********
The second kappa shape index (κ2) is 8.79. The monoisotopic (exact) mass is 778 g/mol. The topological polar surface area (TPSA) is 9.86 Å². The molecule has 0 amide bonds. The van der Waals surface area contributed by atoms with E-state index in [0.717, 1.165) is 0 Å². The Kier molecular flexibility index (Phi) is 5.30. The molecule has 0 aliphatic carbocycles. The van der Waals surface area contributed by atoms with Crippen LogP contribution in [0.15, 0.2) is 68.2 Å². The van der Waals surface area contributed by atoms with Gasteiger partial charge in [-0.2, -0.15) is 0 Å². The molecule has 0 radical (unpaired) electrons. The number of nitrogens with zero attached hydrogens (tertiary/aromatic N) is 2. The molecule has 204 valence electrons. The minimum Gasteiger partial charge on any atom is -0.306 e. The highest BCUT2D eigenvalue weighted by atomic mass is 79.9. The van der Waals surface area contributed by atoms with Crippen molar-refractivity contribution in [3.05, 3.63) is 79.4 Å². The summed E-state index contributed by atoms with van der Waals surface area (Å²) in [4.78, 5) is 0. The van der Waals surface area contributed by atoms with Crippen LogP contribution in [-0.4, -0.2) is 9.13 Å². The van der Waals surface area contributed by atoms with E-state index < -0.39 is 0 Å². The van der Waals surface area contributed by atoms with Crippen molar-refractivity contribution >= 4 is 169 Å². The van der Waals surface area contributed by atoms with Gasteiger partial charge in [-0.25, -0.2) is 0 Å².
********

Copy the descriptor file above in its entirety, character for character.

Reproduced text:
The second kappa shape index (κ2) is 8.79. The monoisotopic (exact) mass is 778 g/mol. The topological polar surface area (TPSA) is 9.86 Å². The molecule has 0 amide bonds. The van der Waals surface area contributed by atoms with E-state index in [0.717, 1.165) is 0 Å². The Kier molecular flexibility index (Phi) is 5.30. The molecule has 0 aliphatic carbocycles. The van der Waals surface area contributed by atoms with Crippen LogP contribution in [0.15, 0.2) is 68.2 Å². The van der Waals surface area contributed by atoms with Gasteiger partial charge in [-0.2, -0.15) is 0 Å². The molecule has 0 radical (unpaired) electrons. The number of nitrogens with zero attached hydrogens (tertiary/aromatic N) is 2. The molecule has 204 valence electrons. The minimum Gasteiger partial charge on any atom is -0.306 e. The highest BCUT2D eigenvalue weighted by atomic mass is 79.9. The van der Waals surface area contributed by atoms with Crippen molar-refractivity contribution in [3.05, 3.63) is 79.4 Å². The summed E-state index contributed by atoms with van der Waals surface area (Å²) in [4.78, 5) is 0. The van der Waals surface area contributed by atoms with Crippen LogP contribution in [-0.4, -0.2) is 9.13 Å². The van der Waals surface area contributed by atoms with E-state index < -0.39 is 0 Å². The van der Waals surface area contributed by atoms with Crippen molar-refractivity contribution >= 4 is 169 Å². The van der Waals surface area contributed by atoms with Gasteiger partial charge in [-0.25, -0.2) is 0 Å².